Data structures and algorithms with python.

Data structures are an integral part of any program that deals with data especially because they deal with the storage of data while the program is in execution. Algorithms on the other hand are a set of step by step instructions that help with processing of data sequentially. Data in programming comes in a variety of ways. Integers for instance are numerical values that do not have a fractional part. Boolean is a set of true or false values whereas strings are the set of all finite sequence of characters. Data structures can be classified into two major categories that is linear or non-linear data structures. Examples of linear data structures include arrays, queues, stacks and linked lists. Non-linear data structures on the other hand include trees.

Lists, tuples and dictionaries are similar in that they are used to store variables. However, as much as the three perform almost the same functions, they are very different from each other in their operations. Lists for instance, are used to store many variables in a single variables. [] are used in their implementation. They are mutable data in that the values in particular positions can be changed even after being keyed in. Tuples on the other hand are very similar to lists but the values cannot be changes hence are immutable. () are used. Dictionaries on the hand, are very different from lists and tuples in that they are organized and accessed using keys and values unlike tuples and lists that are accessed based on the location. This is because they are not ordered items. {} are used. Sets are unordered and unique items therefore they cannot be indexed.{} are used here

```
_Lists_
Mylist = [“car”, [2, 7, 6], [“n”]
print( Mylist)
_Tuples _
mytuple = (“car”, “school”, “book”)
print(mytuple)
```

Stacks are an example of linear data structures that use the LIFO technique that is, last in first out. This means that they only allow addition and deletion from one end. Several computations can be done on stacks such as pop, push, peek, is full and is empty. The peek operation provides the top value of the stack without necessarily removing it. The push operation allows addition of an element to the top of the stack. Pop operation allows the top most data element to be decremented to a lower position hence point to the next value.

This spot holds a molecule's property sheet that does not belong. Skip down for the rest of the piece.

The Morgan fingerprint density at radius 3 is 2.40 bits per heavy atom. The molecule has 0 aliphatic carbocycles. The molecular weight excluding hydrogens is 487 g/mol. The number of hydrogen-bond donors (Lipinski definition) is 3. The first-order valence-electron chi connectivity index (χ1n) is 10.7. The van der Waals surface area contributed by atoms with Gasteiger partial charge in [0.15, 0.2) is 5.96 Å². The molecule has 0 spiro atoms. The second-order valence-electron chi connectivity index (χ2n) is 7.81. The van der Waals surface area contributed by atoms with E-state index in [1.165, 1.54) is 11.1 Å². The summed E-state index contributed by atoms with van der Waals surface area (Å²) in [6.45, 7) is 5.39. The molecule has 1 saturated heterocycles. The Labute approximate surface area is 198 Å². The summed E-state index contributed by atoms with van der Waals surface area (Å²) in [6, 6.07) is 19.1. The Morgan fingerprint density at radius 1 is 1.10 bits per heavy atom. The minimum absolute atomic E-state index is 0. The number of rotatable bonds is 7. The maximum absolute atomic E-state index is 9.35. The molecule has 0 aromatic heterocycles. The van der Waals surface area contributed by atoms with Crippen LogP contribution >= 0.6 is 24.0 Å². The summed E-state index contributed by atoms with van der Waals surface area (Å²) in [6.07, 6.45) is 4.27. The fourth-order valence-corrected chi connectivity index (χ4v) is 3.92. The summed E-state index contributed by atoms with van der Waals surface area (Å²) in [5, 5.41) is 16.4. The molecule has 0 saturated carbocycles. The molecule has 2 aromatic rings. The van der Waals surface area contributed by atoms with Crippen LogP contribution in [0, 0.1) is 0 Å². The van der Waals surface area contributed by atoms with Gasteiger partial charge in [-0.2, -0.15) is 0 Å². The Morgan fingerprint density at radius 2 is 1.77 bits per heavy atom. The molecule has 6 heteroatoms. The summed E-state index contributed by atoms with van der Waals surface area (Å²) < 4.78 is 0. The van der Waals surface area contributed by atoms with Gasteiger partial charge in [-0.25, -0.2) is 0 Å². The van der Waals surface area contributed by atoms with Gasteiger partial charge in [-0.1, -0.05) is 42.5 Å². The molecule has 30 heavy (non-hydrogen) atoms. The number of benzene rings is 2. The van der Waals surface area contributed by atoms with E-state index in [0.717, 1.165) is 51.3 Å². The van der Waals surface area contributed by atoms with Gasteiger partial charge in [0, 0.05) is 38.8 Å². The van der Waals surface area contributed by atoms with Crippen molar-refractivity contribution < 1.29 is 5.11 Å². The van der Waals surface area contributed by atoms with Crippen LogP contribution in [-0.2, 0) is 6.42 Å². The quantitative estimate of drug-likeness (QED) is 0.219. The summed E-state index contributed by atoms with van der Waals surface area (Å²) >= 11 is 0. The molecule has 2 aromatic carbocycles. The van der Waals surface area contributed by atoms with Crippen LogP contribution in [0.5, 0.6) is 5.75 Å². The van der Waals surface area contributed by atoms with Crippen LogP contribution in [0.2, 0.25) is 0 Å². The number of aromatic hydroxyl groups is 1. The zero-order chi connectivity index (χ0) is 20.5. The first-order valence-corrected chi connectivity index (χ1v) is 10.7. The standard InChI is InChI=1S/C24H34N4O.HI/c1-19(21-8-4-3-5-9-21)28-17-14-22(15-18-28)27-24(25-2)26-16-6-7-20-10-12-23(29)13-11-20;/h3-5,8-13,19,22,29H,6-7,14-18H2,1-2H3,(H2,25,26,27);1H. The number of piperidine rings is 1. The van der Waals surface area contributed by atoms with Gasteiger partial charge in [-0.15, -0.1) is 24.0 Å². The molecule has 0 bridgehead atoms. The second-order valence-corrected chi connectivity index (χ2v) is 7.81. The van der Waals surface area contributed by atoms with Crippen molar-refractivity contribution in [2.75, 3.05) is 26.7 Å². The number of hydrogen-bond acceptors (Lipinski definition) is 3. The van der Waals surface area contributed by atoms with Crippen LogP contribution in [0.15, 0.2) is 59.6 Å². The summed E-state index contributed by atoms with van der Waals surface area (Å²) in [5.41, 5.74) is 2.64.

```
_Is full ()_
begin procedure is full
if top equals to MAXSIZE
return true
else
return false
end if
end procedure
_Is empty ()_
begin procedure is empty
if top less than 1
return true
else
return false
end if
end procedure
```

Queues on the other hand are a FIFO that is first in first out. Essentially, queues allow insertion of elements from one end and deletion from the other end. Deletion occurs from the front end while insertion can occur at the rear end only and not the vice versa. For an empty queue, the index of both the rear and the front will be -1. Every time an element is inserted, rear is incremented by one. Basic operations in a queue are enqueue and dequeue. Enqueue is adding an element from a queue while dequeue is removing an element from the queue.

```
_Enqueue algorithm_
Procedure enqueue data
if queue is full
return overflow error
end if
rear rear +1
queue[rear] data
return true
end procedure
_Dequeue algorithm_
Procedure dequeuer
If queue is empty
Return underflow error
End if data = queue [front]
front front +1
return true
```

Linked lists are another example of linear data structures. Linked lists re a non-sequential collection of data items. They use pointers to allocate memory. Linked lists are a series of nodes linked together whereby each node has two parts. The first part of the node is the info part and has the element whereas the second part is the link which is a pointer used to link to the next node. Each node is allocated in the list by use of the malloc function. The start of the link which is the first node lacks an element as it only has the pointer. The last node of the list has an element but lacks a link therefore is mostly denoted by X to show that it is null. Basic operations in a linked list are creation, insertion, deletion and traversal. Creation is the basically creating a linked list. Insertion is inserting a new node at a particular position in a linked list. Deletion is to delete a node. It can occur at the beginning, end or any position in the linked list. Traversal is the process of going through nodes in the list. It can be either forward traversal that is traversing from the first node to the last node, or backward traversal that is traversing from the last node to the first node.

## Top comments (0)